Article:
The promise of Advent is that God will come (Isaiah 35:1-10), not just once, but always again. It’s just who he is. He cannot stay away from his beloved. And when he comes, he will bring life.
But in the meantime we wait. We do not, however, wait as people without hope. We wait in the full assurance that he will, indeed, come. It is not a question of if, but a question of when. Therefore, we can strengthen our feeble hands and our knees that give way. We can thrive in our waiting and hoping and groaning, rather than merely trying to survive. We can live in hope instead of fear.
We can live in the assurance that one day this wilderness in which we live will be turned into a place of pools; dry sand will become bubbling springs. That is simply how the life of God within and among us is—it gushes forth. It is not a trickle, as it sometimes feels like in this life, but a torrent. It is a wellspring of life and love. Jesus called it living water, David described it as a cup that continually overflows, and Paul described it as being filled to the measure of all the fullness of God.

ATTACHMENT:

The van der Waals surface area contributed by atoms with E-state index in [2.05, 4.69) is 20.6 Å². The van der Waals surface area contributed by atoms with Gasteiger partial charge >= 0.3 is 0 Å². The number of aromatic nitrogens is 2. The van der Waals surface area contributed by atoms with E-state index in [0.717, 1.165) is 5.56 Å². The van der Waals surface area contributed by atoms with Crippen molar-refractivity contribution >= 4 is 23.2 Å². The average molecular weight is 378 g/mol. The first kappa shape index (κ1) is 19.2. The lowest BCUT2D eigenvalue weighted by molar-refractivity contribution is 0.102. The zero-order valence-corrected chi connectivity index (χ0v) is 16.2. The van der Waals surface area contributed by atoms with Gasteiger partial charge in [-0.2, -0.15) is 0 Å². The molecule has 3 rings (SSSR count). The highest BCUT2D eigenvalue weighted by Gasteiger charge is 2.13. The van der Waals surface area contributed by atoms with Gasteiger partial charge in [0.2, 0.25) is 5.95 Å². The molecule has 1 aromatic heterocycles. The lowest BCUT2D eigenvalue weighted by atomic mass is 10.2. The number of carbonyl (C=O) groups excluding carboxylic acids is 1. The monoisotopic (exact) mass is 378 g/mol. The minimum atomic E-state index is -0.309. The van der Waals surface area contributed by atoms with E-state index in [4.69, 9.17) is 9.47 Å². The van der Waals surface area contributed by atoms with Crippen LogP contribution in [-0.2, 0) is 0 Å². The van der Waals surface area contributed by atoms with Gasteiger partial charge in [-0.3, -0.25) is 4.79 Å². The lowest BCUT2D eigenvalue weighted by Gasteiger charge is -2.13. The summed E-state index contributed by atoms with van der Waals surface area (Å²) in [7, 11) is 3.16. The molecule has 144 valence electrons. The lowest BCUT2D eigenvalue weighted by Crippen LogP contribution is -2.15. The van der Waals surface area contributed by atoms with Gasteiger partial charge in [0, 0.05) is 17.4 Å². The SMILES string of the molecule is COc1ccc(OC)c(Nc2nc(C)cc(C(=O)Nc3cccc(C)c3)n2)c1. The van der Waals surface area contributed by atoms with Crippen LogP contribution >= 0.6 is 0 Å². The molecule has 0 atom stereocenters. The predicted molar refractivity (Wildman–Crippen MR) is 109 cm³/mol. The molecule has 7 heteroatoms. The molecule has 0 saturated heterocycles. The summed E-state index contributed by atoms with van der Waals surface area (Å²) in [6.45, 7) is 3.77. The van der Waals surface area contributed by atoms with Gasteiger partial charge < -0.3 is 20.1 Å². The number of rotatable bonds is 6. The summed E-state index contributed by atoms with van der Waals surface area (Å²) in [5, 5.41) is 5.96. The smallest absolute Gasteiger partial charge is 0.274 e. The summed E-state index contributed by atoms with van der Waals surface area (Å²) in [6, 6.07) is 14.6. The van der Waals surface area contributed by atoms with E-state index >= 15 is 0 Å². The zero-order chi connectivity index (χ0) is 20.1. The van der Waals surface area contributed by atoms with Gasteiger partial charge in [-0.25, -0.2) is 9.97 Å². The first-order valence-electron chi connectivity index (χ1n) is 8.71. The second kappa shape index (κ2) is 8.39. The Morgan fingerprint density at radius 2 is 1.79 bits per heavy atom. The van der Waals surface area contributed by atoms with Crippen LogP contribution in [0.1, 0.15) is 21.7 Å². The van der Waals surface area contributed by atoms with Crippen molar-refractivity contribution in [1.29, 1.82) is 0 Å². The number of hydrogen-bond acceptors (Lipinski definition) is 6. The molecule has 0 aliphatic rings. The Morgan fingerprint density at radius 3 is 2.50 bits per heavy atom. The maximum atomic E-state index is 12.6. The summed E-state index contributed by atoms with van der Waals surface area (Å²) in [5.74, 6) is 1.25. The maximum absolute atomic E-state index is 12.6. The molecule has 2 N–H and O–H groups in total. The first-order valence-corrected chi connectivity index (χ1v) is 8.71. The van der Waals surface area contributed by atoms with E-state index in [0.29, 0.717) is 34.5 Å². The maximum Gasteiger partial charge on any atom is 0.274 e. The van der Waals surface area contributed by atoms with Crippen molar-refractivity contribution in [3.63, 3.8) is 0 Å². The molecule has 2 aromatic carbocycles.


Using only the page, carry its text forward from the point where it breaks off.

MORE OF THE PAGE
We get but a tiny taste of that on this side of eternity, but one day we will get it in full. One day we will be filled with a fullness we never imagined possible. I don’t know about you, but I can’t wait.
Thank you, O God, that you are, and have always been, the God who comes. It is just who you are. Fill our hearts and souls and minds with the joy and the hope of that coming, so that we might live our lives in this world in a way that anticipates, and even participates in, the life to come. Amen.